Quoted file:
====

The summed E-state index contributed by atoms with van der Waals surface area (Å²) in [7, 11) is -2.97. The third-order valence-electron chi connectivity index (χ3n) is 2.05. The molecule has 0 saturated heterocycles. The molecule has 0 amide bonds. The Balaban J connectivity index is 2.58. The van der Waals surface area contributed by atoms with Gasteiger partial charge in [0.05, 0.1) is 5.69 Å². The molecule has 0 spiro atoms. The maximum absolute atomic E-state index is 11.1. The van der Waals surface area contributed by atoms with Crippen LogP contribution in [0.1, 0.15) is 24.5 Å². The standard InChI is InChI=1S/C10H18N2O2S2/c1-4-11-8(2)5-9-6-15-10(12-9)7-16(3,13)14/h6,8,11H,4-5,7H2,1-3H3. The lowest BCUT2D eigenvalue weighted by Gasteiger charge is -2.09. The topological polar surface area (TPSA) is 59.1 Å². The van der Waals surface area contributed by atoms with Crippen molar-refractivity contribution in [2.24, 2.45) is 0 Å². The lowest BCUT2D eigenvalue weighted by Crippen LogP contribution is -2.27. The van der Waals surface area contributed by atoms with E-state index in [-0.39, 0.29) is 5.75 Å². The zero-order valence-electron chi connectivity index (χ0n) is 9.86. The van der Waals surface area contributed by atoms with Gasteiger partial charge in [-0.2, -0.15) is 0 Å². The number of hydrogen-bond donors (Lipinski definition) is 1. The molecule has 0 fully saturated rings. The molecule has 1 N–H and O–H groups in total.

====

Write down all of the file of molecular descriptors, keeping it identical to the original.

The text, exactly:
The summed E-state index contributed by atoms with van der Waals surface area (Å²) in [7, 11) is -2.97. The third-order valence-electron chi connectivity index (χ3n) is 2.05. The molecule has 0 saturated heterocycles. The molecule has 0 amide bonds. The Balaban J connectivity index is 2.58. The van der Waals surface area contributed by atoms with Gasteiger partial charge in [0.05, 0.1) is 5.69 Å². The molecule has 0 spiro atoms. The maximum absolute atomic E-state index is 11.1. The van der Waals surface area contributed by atoms with Crippen LogP contribution in [0.1, 0.15) is 24.5 Å². The standard InChI is InChI=1S/C10H18N2O2S2/c1-4-11-8(2)5-9-6-15-10(12-9)7-16(3,13)14/h6,8,11H,4-5,7H2,1-3H3. The lowest BCUT2D eigenvalue weighted by Gasteiger charge is -2.09. The topological polar surface area (TPSA) is 59.1 Å². The van der Waals surface area contributed by atoms with Crippen molar-refractivity contribution in [2.24, 2.45) is 0 Å². The lowest BCUT2D eigenvalue weighted by Crippen LogP contribution is -2.27. The van der Waals surface area contributed by atoms with E-state index in [-0.39, 0.29) is 5.75 Å². The zero-order valence-electron chi connectivity index (χ0n) is 9.86. The van der Waals surface area contributed by atoms with Gasteiger partial charge in [-0.2, -0.15) is 0 Å². The number of hydrogen-bond donors (Lipinski definition) is 1. The molecule has 0 fully saturated rings. The molecule has 1 N–H and O–H groups in total.